Hypersensitivity for capsaicin in patients with functional dyspepsia

Neurogastroenterol Motil. 2008 Feb;20(2):125-33. doi: 10.1111/j.1365-2982.2007.00997.x. Epub 2007 Sep 7.


The pathophysiology of functional dyspepsia is poorly understood, thus diagnostic and therapeutic options for this disease are limited. We assessed the relevance of a simple test for chemical hypersensitivity by applying an oral capsaicin load. After a preliminary dose-finding study, 61 healthy controls and 54 functional dyspepsia patients swallowed a capsule containing 0.75 mg capsaicin. A graded questionnaire evaluated severity of symptoms before and after capsule ingestion; an aggregate symptom score was calculated by adding all symptom scores. Controls developed moderate symptoms (symptom score: 6.0+/-4.1; median: 5.0). The 75% quartile (9.0) was considered the upper limit of normal. Functional dyspepsia patients had significantly higher symptom scores (10.0+/-6.5) than controls. About 54% of functional dyspepsia patients tested positive; clinically this group was not different from the group testing negative besides being on average younger and suffering more from bloating. In additional 13 patients with functional dyspepsia who tested positive (symptom score: 15.8+/-0.9), symptom response to placebo capsules (1.9+/-0.6) was similar to controls. In reliability testing, the Cronbach alpha-value of the capsaicin test was 0.86. The capsaicin test is a simple and non-invasive method to detect a subgroup of functional dyspepsia with chemical hypersensitivity.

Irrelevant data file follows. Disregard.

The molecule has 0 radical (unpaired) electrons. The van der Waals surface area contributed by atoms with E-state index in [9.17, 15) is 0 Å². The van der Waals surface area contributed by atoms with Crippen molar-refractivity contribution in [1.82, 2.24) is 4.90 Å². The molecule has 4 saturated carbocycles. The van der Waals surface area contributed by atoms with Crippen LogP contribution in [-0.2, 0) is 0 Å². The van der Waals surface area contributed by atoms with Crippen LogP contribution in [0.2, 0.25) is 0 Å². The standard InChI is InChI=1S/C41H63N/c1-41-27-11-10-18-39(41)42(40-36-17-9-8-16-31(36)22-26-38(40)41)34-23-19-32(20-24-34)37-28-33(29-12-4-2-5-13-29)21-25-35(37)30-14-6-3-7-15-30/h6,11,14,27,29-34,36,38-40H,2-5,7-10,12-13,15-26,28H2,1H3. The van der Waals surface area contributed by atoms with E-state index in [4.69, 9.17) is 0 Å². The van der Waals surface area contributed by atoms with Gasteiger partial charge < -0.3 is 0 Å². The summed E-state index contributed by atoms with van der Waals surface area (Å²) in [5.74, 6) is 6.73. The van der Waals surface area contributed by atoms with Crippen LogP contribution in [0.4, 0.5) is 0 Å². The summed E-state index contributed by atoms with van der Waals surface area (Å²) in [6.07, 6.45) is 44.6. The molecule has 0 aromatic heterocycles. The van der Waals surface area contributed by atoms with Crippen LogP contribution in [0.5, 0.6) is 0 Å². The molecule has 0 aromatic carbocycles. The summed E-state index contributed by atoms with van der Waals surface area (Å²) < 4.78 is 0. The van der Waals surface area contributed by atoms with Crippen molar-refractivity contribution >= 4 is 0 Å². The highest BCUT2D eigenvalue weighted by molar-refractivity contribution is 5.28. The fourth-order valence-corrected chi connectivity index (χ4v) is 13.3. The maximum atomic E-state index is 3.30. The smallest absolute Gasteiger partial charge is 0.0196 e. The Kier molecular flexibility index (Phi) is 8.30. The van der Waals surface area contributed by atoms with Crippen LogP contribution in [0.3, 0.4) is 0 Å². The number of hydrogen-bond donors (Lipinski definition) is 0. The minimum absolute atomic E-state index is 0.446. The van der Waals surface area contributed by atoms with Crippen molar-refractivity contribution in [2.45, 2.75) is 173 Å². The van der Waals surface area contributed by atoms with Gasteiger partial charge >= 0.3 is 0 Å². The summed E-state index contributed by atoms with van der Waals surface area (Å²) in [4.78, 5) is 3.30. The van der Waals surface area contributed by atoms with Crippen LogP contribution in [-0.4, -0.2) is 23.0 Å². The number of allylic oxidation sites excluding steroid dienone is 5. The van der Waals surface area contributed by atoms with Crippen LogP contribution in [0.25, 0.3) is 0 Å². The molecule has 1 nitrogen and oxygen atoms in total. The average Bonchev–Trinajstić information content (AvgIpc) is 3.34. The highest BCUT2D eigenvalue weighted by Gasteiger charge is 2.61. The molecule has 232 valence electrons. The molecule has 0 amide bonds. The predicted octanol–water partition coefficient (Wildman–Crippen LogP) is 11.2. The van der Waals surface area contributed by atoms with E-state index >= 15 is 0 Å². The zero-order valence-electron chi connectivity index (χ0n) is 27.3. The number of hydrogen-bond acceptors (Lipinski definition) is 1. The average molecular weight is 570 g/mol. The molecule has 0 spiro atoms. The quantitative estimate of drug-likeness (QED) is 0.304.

Publication types

  • Randomized Controlled Trial
  • Research Support, Non-U.S. Gov't

MeSH terms

  • Adult
  • Capsaicin / pharmacology*
  • Double-Blind Method
  • Dyspepsia / physiopathology*
  • Female
  • Humans
  • Male
  • Middle Aged
  • Placebos
  • Reproducibility of Results
  • Sensitivity and Specificity
  • Sensory System Agents / pharmacology*
  • Surveys and Questionnaires


  • Placebos
  • Sensory System Agents
  • Capsaicin